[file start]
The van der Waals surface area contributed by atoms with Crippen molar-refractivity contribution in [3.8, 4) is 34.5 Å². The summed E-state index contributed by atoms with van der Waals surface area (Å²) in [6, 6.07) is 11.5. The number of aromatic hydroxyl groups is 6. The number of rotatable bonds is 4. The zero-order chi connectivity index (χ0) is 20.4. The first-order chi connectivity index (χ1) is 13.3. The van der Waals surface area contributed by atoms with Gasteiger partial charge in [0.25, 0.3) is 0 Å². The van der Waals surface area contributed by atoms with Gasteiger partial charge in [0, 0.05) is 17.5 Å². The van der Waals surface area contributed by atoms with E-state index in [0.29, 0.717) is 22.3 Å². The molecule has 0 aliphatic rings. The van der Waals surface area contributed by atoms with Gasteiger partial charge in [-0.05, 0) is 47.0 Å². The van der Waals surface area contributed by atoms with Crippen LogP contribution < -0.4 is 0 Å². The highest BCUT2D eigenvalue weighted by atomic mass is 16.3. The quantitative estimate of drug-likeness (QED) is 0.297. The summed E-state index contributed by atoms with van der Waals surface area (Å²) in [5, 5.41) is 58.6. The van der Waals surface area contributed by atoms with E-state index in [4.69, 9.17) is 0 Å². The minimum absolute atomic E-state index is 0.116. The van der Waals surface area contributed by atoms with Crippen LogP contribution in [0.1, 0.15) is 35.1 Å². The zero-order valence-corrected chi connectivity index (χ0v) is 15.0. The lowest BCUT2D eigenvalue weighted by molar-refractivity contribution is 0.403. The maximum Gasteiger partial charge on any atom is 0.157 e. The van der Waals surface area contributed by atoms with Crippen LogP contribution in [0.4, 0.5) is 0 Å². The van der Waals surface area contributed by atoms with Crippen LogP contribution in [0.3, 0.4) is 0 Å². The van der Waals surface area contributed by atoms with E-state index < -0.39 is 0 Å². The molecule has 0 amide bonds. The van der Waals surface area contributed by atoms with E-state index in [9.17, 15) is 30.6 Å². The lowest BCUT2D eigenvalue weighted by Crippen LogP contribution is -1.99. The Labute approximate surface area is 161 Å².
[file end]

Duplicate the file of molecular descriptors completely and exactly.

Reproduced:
The van der Waals surface area contributed by atoms with Crippen molar-refractivity contribution in [3.8, 4) is 34.5 Å². The summed E-state index contributed by atoms with van der Waals surface area (Å²) in [6, 6.07) is 11.5. The number of aromatic hydroxyl groups is 6. The number of rotatable bonds is 4. The zero-order chi connectivity index (χ0) is 20.4. The first-order chi connectivity index (χ1) is 13.3. The van der Waals surface area contributed by atoms with Gasteiger partial charge in [0.25, 0.3) is 0 Å². The van der Waals surface area contributed by atoms with Gasteiger partial charge in [0, 0.05) is 17.5 Å². The van der Waals surface area contributed by atoms with E-state index in [0.29, 0.717) is 22.3 Å². The molecule has 0 aliphatic rings. The van der Waals surface area contributed by atoms with Gasteiger partial charge in [-0.05, 0) is 47.0 Å². The van der Waals surface area contributed by atoms with Crippen LogP contribution < -0.4 is 0 Å². The highest BCUT2D eigenvalue weighted by atomic mass is 16.3. The quantitative estimate of drug-likeness (QED) is 0.297. The summed E-state index contributed by atoms with van der Waals surface area (Å²) in [5, 5.41) is 58.6. The van der Waals surface area contributed by atoms with E-state index in [4.69, 9.17) is 0 Å². The minimum absolute atomic E-state index is 0.116. The van der Waals surface area contributed by atoms with Crippen LogP contribution in [0.1, 0.15) is 35.1 Å². The zero-order valence-corrected chi connectivity index (χ0v) is 15.0. The lowest BCUT2D eigenvalue weighted by molar-refractivity contribution is 0.403. The maximum Gasteiger partial charge on any atom is 0.157 e. The van der Waals surface area contributed by atoms with Crippen LogP contribution in [0.4, 0.5) is 0 Å². The van der Waals surface area contributed by atoms with Crippen LogP contribution in [0.3, 0.4) is 0 Å². The van der Waals surface area contributed by atoms with E-state index < -0.39 is 0 Å². The molecule has 0 amide bonds. The van der Waals surface area contributed by atoms with E-state index in [9.17, 15) is 30.6 Å². The lowest BCUT2D eigenvalue weighted by Crippen LogP contribution is -1.99. The Labute approximate surface area is 161 Å².